Having grown up devouring Asterix books I was really intrigued to see if this new adventure from Jean-Yves Ferri and Didier Conrad would meet up to my high expectations. It’s always difficult to step into the shoes of such iconic writers and illustrators but they manage to bring Asterix and Obelix back to life superbly, capturing all the quirks and eccentricities of the original characters. When a mysterious girl arrives in the village –  who happens to be the daughter of a brave chieftain who was defeated by the Romans – she is placed under Asterix and Obelix’s watch. But the Romans are determined to capture her and it becomes increasingly difficult to look after her when she gives them the slip. Can our heroes get to her in time? I just loved Adrenalin with her hatred of girl’s clothes and her ardent desire not to be looked after, she makes for a really feisty and fabulous heroine. Once I started reading this I was immediately transported back to my childhood and reminded of the reason why I spent so many hours reading these books. Filled with joyful humour and bundles of mayhem this is an absolute joy from start to finish.

Flember: The Secret Book – Jamie Smart

If there was an award for the author who has created the most arguments in the library then it would have to go to Jamie Smart. We have an unhealthy obsession with Jamie’s Bunny vs. Monkey graphic novels, which wars being raged on a daily basis over who gets to borrow the returned copy. So when I heard Jamie had written ‘Flember: The Secret Book’, I knew I had to get my hands on a copy and I couldn’t be any happier with this hilarious and madcap adventure. Featuring a mysterious island , a strange and mystical power called Flember and a boy-inventor who uncovers a long-forgotten secret, this is a story that demands to be read. Capturing the chaos and creativity of Jamie’s graphic novels, his fans are in for a real treat. I have children who are massively intimidated by books filled with only words but who will devour graphic novels and for me I know that their eyes will light up when they get to see a book that still gives them the joy of a comic but always offers something a little bit different but just as fun. I cannot recommend this book enough and I’m bracing myself for a raft of reservations requests when it hits the library shelves.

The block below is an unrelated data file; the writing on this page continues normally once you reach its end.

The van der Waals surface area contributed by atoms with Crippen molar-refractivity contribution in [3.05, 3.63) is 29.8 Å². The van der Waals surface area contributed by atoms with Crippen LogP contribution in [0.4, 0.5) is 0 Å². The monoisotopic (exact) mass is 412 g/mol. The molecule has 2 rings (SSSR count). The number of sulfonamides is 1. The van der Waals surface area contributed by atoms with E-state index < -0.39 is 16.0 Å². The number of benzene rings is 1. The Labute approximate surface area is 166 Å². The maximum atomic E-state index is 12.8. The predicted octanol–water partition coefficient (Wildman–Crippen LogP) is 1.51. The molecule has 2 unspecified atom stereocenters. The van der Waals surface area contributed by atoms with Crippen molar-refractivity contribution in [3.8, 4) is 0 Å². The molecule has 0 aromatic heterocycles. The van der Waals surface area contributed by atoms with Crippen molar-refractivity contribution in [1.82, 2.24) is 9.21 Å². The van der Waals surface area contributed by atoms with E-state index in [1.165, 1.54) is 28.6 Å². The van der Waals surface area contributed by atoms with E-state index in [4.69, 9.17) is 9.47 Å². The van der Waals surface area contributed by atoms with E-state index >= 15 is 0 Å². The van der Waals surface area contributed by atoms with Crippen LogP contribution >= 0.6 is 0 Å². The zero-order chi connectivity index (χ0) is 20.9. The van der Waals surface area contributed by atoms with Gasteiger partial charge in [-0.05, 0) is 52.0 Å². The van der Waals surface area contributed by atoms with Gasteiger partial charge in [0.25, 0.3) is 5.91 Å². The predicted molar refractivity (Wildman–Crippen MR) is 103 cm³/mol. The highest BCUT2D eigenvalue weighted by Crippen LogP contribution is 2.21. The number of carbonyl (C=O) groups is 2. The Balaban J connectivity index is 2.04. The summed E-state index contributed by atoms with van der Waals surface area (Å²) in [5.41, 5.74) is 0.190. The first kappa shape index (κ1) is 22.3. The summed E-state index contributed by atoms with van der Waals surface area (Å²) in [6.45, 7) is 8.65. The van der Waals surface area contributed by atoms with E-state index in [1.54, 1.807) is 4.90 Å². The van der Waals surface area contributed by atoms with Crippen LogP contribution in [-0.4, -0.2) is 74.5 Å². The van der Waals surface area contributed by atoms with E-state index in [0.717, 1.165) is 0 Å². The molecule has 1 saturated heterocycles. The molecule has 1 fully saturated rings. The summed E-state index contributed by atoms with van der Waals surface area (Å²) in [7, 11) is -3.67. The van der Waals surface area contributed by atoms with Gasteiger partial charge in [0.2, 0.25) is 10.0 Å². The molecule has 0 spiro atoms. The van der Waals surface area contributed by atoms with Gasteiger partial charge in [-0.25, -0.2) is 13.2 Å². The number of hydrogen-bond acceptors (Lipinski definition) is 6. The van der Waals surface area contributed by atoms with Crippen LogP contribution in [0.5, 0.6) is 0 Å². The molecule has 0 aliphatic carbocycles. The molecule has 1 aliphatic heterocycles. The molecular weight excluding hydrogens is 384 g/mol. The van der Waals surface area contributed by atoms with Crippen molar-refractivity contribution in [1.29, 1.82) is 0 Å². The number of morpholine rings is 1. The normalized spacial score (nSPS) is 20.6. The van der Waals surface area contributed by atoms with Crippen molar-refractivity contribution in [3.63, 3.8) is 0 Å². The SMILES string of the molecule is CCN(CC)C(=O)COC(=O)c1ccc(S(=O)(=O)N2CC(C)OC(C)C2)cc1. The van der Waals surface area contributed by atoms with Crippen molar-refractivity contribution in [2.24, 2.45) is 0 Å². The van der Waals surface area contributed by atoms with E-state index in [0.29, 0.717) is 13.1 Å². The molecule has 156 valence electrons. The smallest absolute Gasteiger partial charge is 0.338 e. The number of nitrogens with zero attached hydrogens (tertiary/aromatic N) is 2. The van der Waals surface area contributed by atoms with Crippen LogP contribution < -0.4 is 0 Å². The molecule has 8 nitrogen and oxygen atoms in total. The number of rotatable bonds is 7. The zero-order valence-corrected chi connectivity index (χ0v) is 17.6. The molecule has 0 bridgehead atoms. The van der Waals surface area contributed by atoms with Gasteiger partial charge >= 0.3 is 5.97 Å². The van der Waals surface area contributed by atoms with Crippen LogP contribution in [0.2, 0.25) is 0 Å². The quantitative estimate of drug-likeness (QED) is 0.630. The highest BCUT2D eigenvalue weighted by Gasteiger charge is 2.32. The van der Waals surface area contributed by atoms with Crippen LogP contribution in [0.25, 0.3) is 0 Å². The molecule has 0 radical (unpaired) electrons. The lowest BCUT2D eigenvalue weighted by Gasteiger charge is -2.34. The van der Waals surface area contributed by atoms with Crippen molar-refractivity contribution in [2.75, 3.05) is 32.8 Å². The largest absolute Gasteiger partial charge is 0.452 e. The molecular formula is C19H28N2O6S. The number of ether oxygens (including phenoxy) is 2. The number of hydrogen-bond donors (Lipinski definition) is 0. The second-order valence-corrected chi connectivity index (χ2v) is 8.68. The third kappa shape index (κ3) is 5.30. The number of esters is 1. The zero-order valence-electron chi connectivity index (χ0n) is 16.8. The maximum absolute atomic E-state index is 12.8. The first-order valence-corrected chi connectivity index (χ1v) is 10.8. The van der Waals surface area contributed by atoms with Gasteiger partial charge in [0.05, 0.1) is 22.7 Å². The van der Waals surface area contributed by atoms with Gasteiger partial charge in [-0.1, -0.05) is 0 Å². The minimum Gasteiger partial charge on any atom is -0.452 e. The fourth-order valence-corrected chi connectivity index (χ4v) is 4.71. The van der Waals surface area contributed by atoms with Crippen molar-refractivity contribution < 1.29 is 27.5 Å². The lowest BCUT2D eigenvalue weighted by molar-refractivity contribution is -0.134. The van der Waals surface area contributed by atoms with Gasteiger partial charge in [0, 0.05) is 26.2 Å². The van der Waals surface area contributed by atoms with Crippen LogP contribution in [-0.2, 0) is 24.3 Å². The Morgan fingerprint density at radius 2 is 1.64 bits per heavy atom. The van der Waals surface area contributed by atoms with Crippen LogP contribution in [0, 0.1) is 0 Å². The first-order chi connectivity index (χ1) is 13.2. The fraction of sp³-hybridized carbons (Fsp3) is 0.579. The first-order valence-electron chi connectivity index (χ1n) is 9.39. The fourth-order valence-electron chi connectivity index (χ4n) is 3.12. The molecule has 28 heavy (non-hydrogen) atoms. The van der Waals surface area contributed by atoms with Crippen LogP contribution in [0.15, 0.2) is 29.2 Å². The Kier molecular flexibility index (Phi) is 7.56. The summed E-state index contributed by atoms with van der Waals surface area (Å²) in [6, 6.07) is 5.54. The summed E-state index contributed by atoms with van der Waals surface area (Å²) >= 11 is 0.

Thank you to David Fickling Books, Flying Eye Books and Hachette for sending me gifted copies of these fabulous books. All of these books are available to buy online (click on the title to buy) or from any good bookshop.